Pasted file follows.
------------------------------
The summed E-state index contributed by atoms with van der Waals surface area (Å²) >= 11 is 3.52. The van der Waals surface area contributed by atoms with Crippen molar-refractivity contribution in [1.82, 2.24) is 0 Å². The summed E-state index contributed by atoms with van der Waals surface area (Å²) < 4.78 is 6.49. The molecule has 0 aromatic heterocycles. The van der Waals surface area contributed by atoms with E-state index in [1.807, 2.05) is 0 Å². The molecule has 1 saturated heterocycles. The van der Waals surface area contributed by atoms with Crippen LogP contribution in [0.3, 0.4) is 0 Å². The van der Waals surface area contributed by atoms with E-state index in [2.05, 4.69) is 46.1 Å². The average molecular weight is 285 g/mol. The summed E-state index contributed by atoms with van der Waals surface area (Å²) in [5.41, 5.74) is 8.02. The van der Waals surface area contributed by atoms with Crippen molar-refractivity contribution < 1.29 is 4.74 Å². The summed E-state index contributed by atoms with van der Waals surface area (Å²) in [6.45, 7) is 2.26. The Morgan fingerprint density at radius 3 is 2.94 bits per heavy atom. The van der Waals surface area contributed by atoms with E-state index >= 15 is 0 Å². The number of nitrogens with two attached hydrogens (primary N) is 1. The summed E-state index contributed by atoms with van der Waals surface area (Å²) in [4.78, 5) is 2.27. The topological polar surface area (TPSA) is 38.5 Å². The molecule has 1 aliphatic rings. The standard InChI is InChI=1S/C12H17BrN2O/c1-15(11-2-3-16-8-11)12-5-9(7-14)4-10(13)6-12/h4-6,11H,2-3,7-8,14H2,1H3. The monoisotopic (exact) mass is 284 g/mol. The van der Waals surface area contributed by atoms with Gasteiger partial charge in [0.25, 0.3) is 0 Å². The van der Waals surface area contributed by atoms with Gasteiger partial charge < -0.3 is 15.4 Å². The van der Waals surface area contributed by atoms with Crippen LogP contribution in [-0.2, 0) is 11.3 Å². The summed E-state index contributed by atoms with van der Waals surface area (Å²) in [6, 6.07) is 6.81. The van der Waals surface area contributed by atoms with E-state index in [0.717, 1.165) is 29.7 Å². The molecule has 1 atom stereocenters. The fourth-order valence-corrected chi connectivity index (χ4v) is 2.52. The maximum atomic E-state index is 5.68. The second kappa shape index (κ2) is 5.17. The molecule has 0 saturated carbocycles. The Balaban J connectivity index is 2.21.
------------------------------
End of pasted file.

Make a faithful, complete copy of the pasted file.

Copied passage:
The summed E-state index contributed by atoms with van der Waals surface area (Å²) >= 11 is 3.52. The van der Waals surface area contributed by atoms with Crippen molar-refractivity contribution in [1.82, 2.24) is 0 Å². The summed E-state index contributed by atoms with van der Waals surface area (Å²) < 4.78 is 6.49. The molecule has 0 aromatic heterocycles. The van der Waals surface area contributed by atoms with E-state index in [1.807, 2.05) is 0 Å². The molecule has 1 saturated heterocycles. The van der Waals surface area contributed by atoms with Crippen LogP contribution in [0.3, 0.4) is 0 Å². The van der Waals surface area contributed by atoms with E-state index in [2.05, 4.69) is 46.1 Å². The average molecular weight is 285 g/mol. The summed E-state index contributed by atoms with van der Waals surface area (Å²) in [5.41, 5.74) is 8.02. The van der Waals surface area contributed by atoms with Crippen molar-refractivity contribution < 1.29 is 4.74 Å². The summed E-state index contributed by atoms with van der Waals surface area (Å²) in [6.45, 7) is 2.26. The Morgan fingerprint density at radius 3 is 2.94 bits per heavy atom. The van der Waals surface area contributed by atoms with E-state index >= 15 is 0 Å². The number of nitrogens with two attached hydrogens (primary N) is 1. The summed E-state index contributed by atoms with van der Waals surface area (Å²) in [4.78, 5) is 2.27. The topological polar surface area (TPSA) is 38.5 Å². The molecule has 1 aliphatic rings. The standard InChI is InChI=1S/C12H17BrN2O/c1-15(11-2-3-16-8-11)12-5-9(7-14)4-10(13)6-12/h4-6,11H,2-3,7-8,14H2,1H3. The monoisotopic (exact) mass is 284 g/mol. The van der Waals surface area contributed by atoms with Gasteiger partial charge in [0.25, 0.3) is 0 Å². The van der Waals surface area contributed by atoms with Gasteiger partial charge < -0.3 is 15.4 Å². The van der Waals surface area contributed by atoms with Crippen LogP contribution in [-0.2, 0) is 11.3 Å². The summed E-state index contributed by atoms with van der Waals surface area (Å²) in [6, 6.07) is 6.81. The van der Waals surface area contributed by atoms with E-state index in [0.717, 1.165) is 29.7 Å². The molecule has 1 atom stereocenters. The fourth-order valence-corrected chi connectivity index (χ4v) is 2.52. The maximum atomic E-state index is 5.68. The second kappa shape index (κ2) is 5.17. The molecule has 0 saturated carbocycles. The Balaban J connectivity index is 2.21.